Water From Wells Can Cause Problems For Plants

Water From Wells Can Cause Problems For Plants
 Not only are more and more cities turning to water wells, but now many people are drilling for individual supplies. The Seymour Aquifer is what people drill into for those supplies. However, the water in that aquifer is dwindling down, and becoming very high in salinity.

“We have just gotten a tremendous amount of calls, here, on the well water,” said David Graf, Wichita County Agriculture Extension Agent. “A lot of people are drilling wells because of our drought situation.”

The water restrictions have cut city supplies for outdoor watering. Now, those people are resorting to drilling wells.

Graf said many of those calls were regarding a negative effect the water was having on various plants. That’s why Graf started a well water sampling campaign.

He sent off 45 samples from different wells around Wichita, Archer, and Clay counties. That water was sent to a lab at Texas A&M University to find out what was causing the problems.

 “They can actually run some tests there that tell us all the different components in the well water,” Graf said. “Then we can help people understand what those components are.”

The results from the testing gave Graf a good idea of what the main problems were in the well water.

 “One of the issues we have with our water is just the salinity levels are relatively high here, and what it will do is cause salt toxicity in our plants,” Graf said.

The average Total Dissolved Solids, in the water wells that were part of the sampling test, was 3,000 TDS. Texas A&M University assigned the upper limit for water used on plants, as 2,000 TDS.

The wells tested did range is TDS amounts. The lowest amount found, in a well tested, was 667 TDS and the highest amount was 8,412 TDS. The TDS of the water is just one factor in a range of different elements mixed for water quality.

“One of the issues that you have, and why it's not a simple answer for its good or bad water, is it depends on soil quality and soil type,” said Graf.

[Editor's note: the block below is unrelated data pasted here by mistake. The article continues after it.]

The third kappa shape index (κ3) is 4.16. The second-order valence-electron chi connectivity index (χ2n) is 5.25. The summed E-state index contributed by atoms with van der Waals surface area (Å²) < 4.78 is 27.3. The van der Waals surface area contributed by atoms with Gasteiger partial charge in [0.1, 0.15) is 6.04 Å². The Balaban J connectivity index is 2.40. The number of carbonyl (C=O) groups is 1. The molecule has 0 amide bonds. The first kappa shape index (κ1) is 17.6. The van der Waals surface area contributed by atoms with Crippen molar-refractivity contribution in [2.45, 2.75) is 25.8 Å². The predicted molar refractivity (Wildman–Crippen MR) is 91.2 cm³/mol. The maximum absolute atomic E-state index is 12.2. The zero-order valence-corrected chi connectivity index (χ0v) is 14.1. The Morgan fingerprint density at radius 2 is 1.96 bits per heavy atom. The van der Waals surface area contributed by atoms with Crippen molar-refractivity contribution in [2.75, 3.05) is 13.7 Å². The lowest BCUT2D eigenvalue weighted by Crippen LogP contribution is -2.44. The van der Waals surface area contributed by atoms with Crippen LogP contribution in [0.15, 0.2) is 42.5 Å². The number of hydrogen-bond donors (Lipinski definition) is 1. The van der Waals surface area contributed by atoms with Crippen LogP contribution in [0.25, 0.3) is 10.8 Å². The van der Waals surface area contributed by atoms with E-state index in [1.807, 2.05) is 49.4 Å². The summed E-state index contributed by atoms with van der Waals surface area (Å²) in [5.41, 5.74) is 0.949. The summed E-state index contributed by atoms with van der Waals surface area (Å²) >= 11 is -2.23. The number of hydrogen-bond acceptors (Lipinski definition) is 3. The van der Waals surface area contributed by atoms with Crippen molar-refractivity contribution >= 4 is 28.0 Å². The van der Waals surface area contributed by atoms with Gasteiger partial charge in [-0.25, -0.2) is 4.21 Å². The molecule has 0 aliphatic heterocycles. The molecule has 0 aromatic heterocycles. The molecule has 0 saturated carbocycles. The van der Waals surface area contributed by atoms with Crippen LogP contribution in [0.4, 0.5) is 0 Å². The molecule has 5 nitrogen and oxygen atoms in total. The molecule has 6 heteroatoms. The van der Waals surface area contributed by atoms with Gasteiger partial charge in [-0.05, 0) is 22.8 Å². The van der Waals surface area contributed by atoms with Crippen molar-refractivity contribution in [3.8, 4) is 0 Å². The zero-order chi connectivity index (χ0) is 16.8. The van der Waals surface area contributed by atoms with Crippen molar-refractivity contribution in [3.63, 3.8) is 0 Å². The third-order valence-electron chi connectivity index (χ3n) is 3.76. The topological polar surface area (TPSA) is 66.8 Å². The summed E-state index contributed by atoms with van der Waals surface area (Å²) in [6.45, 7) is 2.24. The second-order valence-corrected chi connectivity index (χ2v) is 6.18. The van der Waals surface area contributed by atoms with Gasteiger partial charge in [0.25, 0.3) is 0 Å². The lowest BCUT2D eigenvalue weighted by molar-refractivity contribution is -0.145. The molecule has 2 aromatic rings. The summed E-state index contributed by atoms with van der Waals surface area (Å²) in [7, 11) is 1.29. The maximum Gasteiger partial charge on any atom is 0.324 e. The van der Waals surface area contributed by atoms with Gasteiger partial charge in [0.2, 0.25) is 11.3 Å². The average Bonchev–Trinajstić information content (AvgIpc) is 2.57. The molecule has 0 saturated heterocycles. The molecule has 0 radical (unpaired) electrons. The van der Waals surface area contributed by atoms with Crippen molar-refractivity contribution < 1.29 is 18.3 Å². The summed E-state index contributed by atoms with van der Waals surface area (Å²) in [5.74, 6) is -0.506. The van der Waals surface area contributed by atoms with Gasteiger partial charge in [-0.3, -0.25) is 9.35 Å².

About 7 of those that participated in the well sampling were told to discontinue use to their wells. It was determined that the water was causing more problems than benefits.

Clay soil is most prevalent in the counties tested, and the clay soil produces a negative effect when mixed with water of high salinity.

“Clay soils tend to hang on to those salt molecules, to the sodium molecules, and so if you get normal rainfall …it will help flush those salts on down to the root zone,” Graff said. “The scientists tell me it takes about a three to four inch rain event to really flush those salts on through that root zone which is the top 8 to 12 inches typically.”

When that amount of rainfall is not available the salt starts to cause different problems.

“The salinity level of the soil can start to rise gradually over time, and so that’s when you can see the problems down the road,” said Steve Smith, of Smiths Gardentown.

Smith was one of the first to recognize there may be a problem with the water. Although the problems may not be something you see right away, according to Smith. The results could take days, months, and even years to notice, according to Smith.

Not all of wells drilled will have a negative effect on plants. There is a huge variation in salinity levels between different wells.

“We had some people who had elevated salt levels but because they are in sandy soil they've been able to do fairly well with some plants,” Graf said.

Some of the results you may notice if you are using well water too high in salinity is the browning or dehydration along the leaf edge. Then you may actually start to see yellowing on the entire leaf, according to Graf.

Graf still recommends drilling water wells, as a source of water. Once the drill is complete, you need to test the water quality, according to Graf.

“Unfortunately there’s not a whole lot of things that can be done,” if those levels are too high, said Smith.  “Gypsum can be applied to the soil and that can be marginally effective. If they are over that limit there are thing that they can do, like mixing it with captured rainwater.”

 A new list will be released the week of July 21, or July 28 on the county agriculture website. The list will detail plant sensitivity to salinity, and how different soils react. 

Brittany Costello, Newschannel 6